"We ask (carriers) to facade-mount them so they blend into the existing environment, on a building, on its parapet," said Jonas Ionin, a senior planner for the city of San Francisco.
The city wants antennas to be "not visible to the naked eye," he said. If city planners spot a potential problem with the proposed placement of an antenna, they will ask the carrier to make specific changes before they can proceed.
"And then the application sits until they have satisfied that," Ionin said. "If we have concerns with height of an antenna or location of proposed placement, we'll write a letter or call."
The process can drag out for a months or years, though the city says its goal is to move applications for antennas or any new wireless telecommunications facility fairly quickly. Looking at applications for conditional use permits to build panel antennas in San Francisco over the past three years shows some applications granted and processed in as little as five months--for example, NSA Wireless applied to add new antennas to a site in September of 2009 and was approved by February 2010.
But others have taken more than two years. An application was filed to install new antennas for Metro PCS's network on top of a Best Western hotel in the Japantown neighborhood in January 2008. The city didn't grant the conditional use permit until February 2010, San Francisco city records show.
Verizon applied in November 2006 to get three panel antennas installed on a mixed-use building in the West Portal neighborhood by disguising one as a faux vent and another on a chimney, along with a cabinet with cellular radio equipment behind the building. The application wasn't approved until May 2009.
Two and half years is not the norm, but it's also not that unusual, according to AT&T and others familiar with building networks in San Francisco. The city itself says it wants to move applications much quicker that that. "We strive for 90 days," Ionin of the planning department said.
Cities like San Francisco do have some motivation to move application for new cell sites quickly. The FCC decided late last year that for a new antenna to be installed on an existing structure, a "reasonable" time frame for a municipality to process and approve or deny a carrier's request is three months.
But because often carriers' applications are not complete--there are many documents, plans, and photos required--the reality, especially in San Francisco, is much longer than that.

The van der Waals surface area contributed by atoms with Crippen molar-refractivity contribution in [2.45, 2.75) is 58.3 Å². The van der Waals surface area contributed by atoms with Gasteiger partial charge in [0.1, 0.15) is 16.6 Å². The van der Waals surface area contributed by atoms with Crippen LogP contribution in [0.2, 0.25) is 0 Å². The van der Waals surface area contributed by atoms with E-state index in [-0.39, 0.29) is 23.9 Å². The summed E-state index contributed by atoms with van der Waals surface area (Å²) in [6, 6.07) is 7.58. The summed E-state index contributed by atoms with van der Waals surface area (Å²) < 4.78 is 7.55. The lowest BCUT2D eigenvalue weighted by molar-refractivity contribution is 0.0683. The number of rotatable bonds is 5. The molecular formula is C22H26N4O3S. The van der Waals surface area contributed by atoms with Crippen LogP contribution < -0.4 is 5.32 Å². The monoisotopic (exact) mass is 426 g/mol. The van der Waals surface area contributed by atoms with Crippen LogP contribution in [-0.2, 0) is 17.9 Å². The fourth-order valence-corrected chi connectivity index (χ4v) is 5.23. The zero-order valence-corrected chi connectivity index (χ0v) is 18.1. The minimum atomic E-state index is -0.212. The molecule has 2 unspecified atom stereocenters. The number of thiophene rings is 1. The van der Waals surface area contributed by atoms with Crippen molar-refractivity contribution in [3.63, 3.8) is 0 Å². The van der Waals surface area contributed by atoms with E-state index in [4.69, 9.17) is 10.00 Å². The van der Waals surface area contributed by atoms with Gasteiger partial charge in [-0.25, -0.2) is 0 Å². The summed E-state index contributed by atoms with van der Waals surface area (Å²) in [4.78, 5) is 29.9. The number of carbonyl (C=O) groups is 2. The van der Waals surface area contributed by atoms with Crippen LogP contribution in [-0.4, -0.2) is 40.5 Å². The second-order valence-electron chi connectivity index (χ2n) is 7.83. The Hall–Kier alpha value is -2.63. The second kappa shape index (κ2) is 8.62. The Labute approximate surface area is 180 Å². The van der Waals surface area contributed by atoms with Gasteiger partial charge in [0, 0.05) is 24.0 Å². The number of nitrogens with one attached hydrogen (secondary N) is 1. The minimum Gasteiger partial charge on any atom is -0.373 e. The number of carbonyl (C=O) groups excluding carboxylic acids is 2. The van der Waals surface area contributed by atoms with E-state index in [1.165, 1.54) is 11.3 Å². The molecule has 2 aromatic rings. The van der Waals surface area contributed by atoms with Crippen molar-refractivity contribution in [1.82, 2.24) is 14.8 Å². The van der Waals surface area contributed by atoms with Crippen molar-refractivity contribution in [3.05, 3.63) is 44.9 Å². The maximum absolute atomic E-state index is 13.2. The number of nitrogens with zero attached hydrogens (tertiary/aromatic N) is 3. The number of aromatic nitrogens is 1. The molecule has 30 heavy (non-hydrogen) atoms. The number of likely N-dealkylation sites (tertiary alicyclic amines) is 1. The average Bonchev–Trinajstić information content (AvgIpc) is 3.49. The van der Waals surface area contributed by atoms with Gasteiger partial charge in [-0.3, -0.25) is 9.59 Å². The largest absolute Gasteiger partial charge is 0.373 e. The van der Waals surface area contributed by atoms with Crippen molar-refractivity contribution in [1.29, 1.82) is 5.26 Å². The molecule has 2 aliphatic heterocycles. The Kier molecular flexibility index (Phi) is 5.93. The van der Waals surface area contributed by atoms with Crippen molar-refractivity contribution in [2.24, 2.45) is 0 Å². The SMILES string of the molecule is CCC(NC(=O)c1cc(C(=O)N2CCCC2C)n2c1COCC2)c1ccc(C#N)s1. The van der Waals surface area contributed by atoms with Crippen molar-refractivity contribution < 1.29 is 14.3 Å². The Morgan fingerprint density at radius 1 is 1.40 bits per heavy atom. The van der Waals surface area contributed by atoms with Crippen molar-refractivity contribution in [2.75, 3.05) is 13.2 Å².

San Francisco stands out in that regard compared with cities of similar size and smartphone adoption. In the city of New York, there are various agencies that require approval, like San Francisco, said Ryan of CU Boulder.
"Yet most (cell antenna) attachments to buildings don't require anywhere near the level of discretion and scrutiny required in San Francisco," he said. "Even in California, a very complex permit (granting) environment, most other larger cities don't have processes that are nearly as arcane or complicated as San Francisco."
It's 'not magic'
And it's not just that the city is overly thorough or picky about blocking sight lines. Sometimes it's the residents--the very people who are ostensibly using cellular networks.
Sometimes carriers will remove their application on their own when they run into too much community opposition, or when the process drags on and drags up the cost, planner Ionin said.
A recent example is T-Mobile's attempt to put a new antenna on the steeple of a church in the Mission District to fix what the carrier termed "an identifiable gap in coverage." But after just a few months of applying for the city permit, T-Mobile yanked its application in June because of fierce opposition from the church's neighbors. According to a letter from the carrier to the planning commission, T-Mobile did so in order "to promote harmonious relations and engender community goodwill."
Peterson of AT&T has seen similar uproar over some proposed cell antenna installations and meets with community members when they voice concerns over a new antenna site.
"What's the irony, I suppose, is that if you ask people in a room to raise their hand if they have a cell phone, really almost everyone including the people that are opposing it have one," Peterson said.
He says educating people is AT&T's goal so people know why new antennas need to be installed. A cell phone network is "not magic," he said. "It requires infrastructure, just like traffic signals require infrastructure."
Ryan believes San Francisco officials aren't being difficult on purpose but are trying to respond to its constituents' wishes. "I don't think there's anything nefarious about anything," he said. "The city has difficult policy choices to make. They want to keep it a beautiful place, but there's a tension between wanting to improve coverage, and doing it in a way that makes sense."